By bonding the active material to the substrate having the heat-sensitive component disposed thereon prior to thinning the active material, packaging space may be minimized and processing efficiencies may be realized as compared to prior art processes that involve thinning of bulk materials prior to bonding the thinned bulk materials to a device having a heat-sensitive component disposed thereon. Furthermore, by thinning the active material after bonding, a more integrated device may be prepared as compared to prior art devices. Further still, damage of the film layer may be minimized by performing the step of thinning once the active material is already bonded to the substrate that has the heat-sensitive component disposed thereon.

DESCRIPTION OF THE SEVERAL VIEWS OF THE DRAWINGS

Other advantages of the present invention will be readily appreciated, as the same becomes better understood by reference to the following detailed description when considered in connection with the accompanying drawings wherein:

FIG. 1 is a schematic side view of various layers in a thin-film device fabricated in accordance with the instant invention in which an active material is bonded to a substrate through a transient liquid phase bond to form a bond layer;

FIG. 2 is a schematic side view of various layers in another embodiment of a thin-film device fabricated in accordance with the instant invention in which an active material is bonded to a substrate through a bond layer comprising a polymer;

FIG. 3 is a schematic side view of three different embodiments by which an active material is aligned on a substrate during piece-wise level bonding of the active material on the substrate;

FIG. 4 is a schematic side view of two different embodiments by which an active material bonded to a substrate is thinned to form a film layer;

FIG. 5 provides four schematic side views of examples of thin-film devices that can be fabricated in accordance with the method of the instant invention;

FIG. 6 provides two schematic side views of examples of additional thin-film devices that can be fabricated in accordance with the method of the instant invention; and

FIG. 7 provides two schematic side views of examples of additional thin-film devices that can be fabricated in accordance with the method of the instant invention;

FIG. 8 is a schematic side view illustrating one embodiment by which an active material may be aligned with and bonded to a substrate using guide wafers in accordance with the method of the instant invention;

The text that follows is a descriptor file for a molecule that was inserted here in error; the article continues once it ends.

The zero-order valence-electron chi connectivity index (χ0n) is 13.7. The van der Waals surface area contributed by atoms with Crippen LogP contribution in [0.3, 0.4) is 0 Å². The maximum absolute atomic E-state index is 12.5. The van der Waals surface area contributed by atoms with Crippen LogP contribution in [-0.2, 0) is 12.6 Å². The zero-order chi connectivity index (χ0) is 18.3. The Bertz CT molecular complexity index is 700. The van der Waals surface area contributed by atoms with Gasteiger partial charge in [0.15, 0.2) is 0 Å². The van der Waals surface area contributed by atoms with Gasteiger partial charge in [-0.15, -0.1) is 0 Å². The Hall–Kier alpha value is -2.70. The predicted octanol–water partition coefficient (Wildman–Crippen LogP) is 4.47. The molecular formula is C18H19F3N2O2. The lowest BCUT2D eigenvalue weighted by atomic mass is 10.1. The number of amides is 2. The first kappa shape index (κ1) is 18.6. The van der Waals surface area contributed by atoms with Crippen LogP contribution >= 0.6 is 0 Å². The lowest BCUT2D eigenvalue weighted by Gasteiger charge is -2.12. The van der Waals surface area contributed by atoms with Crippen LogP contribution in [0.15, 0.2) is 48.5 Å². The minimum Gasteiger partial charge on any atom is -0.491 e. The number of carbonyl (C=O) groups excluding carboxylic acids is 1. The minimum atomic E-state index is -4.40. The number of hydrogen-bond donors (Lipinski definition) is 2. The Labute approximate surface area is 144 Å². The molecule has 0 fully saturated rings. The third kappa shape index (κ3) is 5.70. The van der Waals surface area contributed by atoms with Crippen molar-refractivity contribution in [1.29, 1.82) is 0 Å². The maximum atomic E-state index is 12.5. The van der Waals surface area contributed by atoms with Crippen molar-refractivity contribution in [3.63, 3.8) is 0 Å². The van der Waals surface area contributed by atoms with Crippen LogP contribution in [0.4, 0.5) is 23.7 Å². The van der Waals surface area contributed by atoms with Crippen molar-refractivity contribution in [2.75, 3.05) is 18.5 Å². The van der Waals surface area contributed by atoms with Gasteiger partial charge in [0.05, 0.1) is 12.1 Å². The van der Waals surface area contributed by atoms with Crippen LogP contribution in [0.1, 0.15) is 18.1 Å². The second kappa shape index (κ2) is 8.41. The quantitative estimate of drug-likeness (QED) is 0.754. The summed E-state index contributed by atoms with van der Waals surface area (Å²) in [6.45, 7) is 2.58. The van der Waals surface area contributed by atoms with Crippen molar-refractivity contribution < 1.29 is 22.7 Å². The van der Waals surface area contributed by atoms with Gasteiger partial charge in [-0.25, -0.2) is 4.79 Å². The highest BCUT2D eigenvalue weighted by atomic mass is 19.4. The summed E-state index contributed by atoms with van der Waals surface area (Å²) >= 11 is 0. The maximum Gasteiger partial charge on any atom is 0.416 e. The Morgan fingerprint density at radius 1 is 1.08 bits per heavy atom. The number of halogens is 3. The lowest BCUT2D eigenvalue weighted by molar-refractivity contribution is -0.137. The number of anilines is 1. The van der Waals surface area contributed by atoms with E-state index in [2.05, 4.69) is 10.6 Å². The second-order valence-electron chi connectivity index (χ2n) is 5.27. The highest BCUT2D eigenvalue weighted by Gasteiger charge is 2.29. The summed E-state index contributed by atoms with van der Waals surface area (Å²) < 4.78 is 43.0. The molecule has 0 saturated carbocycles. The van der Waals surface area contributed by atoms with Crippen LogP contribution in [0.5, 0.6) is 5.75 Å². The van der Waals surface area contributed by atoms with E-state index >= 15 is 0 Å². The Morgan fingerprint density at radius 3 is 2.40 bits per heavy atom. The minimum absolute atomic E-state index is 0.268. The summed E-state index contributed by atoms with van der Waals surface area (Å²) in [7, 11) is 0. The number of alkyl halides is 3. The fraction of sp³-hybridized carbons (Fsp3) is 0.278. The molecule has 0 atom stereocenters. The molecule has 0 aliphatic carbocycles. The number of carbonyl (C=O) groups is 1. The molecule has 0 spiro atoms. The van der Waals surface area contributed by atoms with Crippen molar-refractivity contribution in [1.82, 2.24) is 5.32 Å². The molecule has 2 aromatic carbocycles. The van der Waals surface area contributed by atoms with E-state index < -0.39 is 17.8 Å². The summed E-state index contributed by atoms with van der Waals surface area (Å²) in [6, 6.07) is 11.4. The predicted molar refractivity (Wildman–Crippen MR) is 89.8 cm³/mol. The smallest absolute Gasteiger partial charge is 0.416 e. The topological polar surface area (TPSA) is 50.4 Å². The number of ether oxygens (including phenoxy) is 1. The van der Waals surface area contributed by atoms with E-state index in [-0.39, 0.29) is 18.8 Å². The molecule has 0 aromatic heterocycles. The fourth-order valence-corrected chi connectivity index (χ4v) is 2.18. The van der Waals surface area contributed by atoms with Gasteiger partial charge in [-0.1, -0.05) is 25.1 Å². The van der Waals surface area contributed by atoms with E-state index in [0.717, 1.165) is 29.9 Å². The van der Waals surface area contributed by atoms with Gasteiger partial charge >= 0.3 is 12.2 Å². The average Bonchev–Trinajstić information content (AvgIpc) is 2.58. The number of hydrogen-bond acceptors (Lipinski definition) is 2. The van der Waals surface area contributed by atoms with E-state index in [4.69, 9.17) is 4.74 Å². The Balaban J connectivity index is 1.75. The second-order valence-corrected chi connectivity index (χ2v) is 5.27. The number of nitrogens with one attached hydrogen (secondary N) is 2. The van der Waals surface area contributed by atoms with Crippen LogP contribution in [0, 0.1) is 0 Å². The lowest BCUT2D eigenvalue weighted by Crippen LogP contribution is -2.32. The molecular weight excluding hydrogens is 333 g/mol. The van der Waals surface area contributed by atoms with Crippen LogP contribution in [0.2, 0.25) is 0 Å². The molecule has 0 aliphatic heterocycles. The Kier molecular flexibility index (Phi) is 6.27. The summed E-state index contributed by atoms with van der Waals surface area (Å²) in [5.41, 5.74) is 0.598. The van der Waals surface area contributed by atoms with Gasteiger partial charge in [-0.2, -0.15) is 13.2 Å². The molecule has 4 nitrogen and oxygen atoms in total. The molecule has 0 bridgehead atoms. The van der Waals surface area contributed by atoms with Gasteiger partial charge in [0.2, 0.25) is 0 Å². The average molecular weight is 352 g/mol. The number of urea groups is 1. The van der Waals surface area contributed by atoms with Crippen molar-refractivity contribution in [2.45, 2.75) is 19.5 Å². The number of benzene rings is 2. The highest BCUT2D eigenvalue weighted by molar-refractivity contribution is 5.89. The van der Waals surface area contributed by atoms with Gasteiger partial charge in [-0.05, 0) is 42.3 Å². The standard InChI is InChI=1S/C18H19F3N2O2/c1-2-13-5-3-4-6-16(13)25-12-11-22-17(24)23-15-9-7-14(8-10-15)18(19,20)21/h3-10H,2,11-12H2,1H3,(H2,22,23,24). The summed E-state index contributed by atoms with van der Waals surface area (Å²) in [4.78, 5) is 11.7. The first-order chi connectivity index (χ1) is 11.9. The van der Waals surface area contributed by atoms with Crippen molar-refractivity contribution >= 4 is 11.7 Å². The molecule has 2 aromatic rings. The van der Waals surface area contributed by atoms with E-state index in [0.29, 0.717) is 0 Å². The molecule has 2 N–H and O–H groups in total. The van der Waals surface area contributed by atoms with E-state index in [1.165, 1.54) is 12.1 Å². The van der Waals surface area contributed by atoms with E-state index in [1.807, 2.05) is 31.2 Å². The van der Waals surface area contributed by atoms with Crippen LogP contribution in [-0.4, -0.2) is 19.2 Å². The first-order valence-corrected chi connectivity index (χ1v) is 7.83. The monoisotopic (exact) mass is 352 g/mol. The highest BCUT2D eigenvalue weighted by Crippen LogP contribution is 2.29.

FIG. 9 is a schematic side view illustrating another embodiment by which an active material may be aligned with and bonded to a substrate using guide wafers in accordance with the method of the instant invention;

FIG. 10 is a schematic cross-sectional side view of another embodiment of a thin film device fabricated in accordance with the method of the instant invention;

FIG. 11 is a schematic cross-sectional side view of another embodiment of a thin film device fabricated in accordance with the method of the instant invention; and

FIG. 12 is a schematic cross-sectional side view of another embodiment of a thin film device fabricated in accordance with the method of the instant invention.

DETAILED DESCRIPTION OF THE INVENTION

A thin-film device 10 and a method of fabricating the thin-film device 10 are provided herein. The thin-film devices 10 comprise a bond layer 16 and a film layer 22. The thin-film devices 10 further comprise a substrate 14 having a heat-sensitive component 44 disposed thereon, with the bond layer 16 disposed between the film layer 22 and the substrate 14. The heat-sensitive component 44 may be a component whose physical, chemical, and/or functional properties are materially altered at elevated temperatures such as, e.g., temperatures above 300° C. For example, the heat-sensitive component 44 may be a structure having a low-melting temperature, such as a thermoplastic. As another example, the heat-sensitive component 44 may be a sensitive electronic component such as an integrated circuit or a processor.